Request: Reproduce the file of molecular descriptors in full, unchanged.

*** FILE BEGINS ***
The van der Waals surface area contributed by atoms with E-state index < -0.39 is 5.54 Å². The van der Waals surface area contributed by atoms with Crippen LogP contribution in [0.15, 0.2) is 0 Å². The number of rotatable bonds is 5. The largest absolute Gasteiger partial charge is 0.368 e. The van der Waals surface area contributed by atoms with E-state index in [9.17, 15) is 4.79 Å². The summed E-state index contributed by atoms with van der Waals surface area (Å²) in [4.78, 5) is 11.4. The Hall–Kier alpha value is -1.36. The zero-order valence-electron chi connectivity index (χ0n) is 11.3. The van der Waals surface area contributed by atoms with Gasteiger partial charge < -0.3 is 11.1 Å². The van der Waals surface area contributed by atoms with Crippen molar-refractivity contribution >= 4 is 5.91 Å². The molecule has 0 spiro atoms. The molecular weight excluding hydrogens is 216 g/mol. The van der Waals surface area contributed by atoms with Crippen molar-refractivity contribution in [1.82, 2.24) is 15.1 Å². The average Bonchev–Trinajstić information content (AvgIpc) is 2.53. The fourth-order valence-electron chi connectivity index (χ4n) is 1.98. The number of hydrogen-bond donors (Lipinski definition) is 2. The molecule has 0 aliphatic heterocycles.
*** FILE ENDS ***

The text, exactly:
The van der Waals surface area contributed by atoms with E-state index < -0.39 is 5.54 Å². The van der Waals surface area contributed by atoms with Crippen LogP contribution in [0.15, 0.2) is 0 Å². The number of rotatable bonds is 5. The largest absolute Gasteiger partial charge is 0.368 e. The van der Waals surface area contributed by atoms with E-state index in [9.17, 15) is 4.79 Å². The summed E-state index contributed by atoms with van der Waals surface area (Å²) in [4.78, 5) is 11.4. The Hall–Kier alpha value is -1.36. The zero-order valence-electron chi connectivity index (χ0n) is 11.3. The van der Waals surface area contributed by atoms with Gasteiger partial charge < -0.3 is 11.1 Å². The van der Waals surface area contributed by atoms with Crippen molar-refractivity contribution >= 4 is 5.91 Å². The molecule has 0 spiro atoms. The molecular weight excluding hydrogens is 216 g/mol. The van der Waals surface area contributed by atoms with Crippen molar-refractivity contribution in [1.82, 2.24) is 15.1 Å². The average Bonchev–Trinajstić information content (AvgIpc) is 2.53. The fourth-order valence-electron chi connectivity index (χ4n) is 1.98. The number of hydrogen-bond donors (Lipinski definition) is 2. The molecule has 0 aliphatic heterocycles.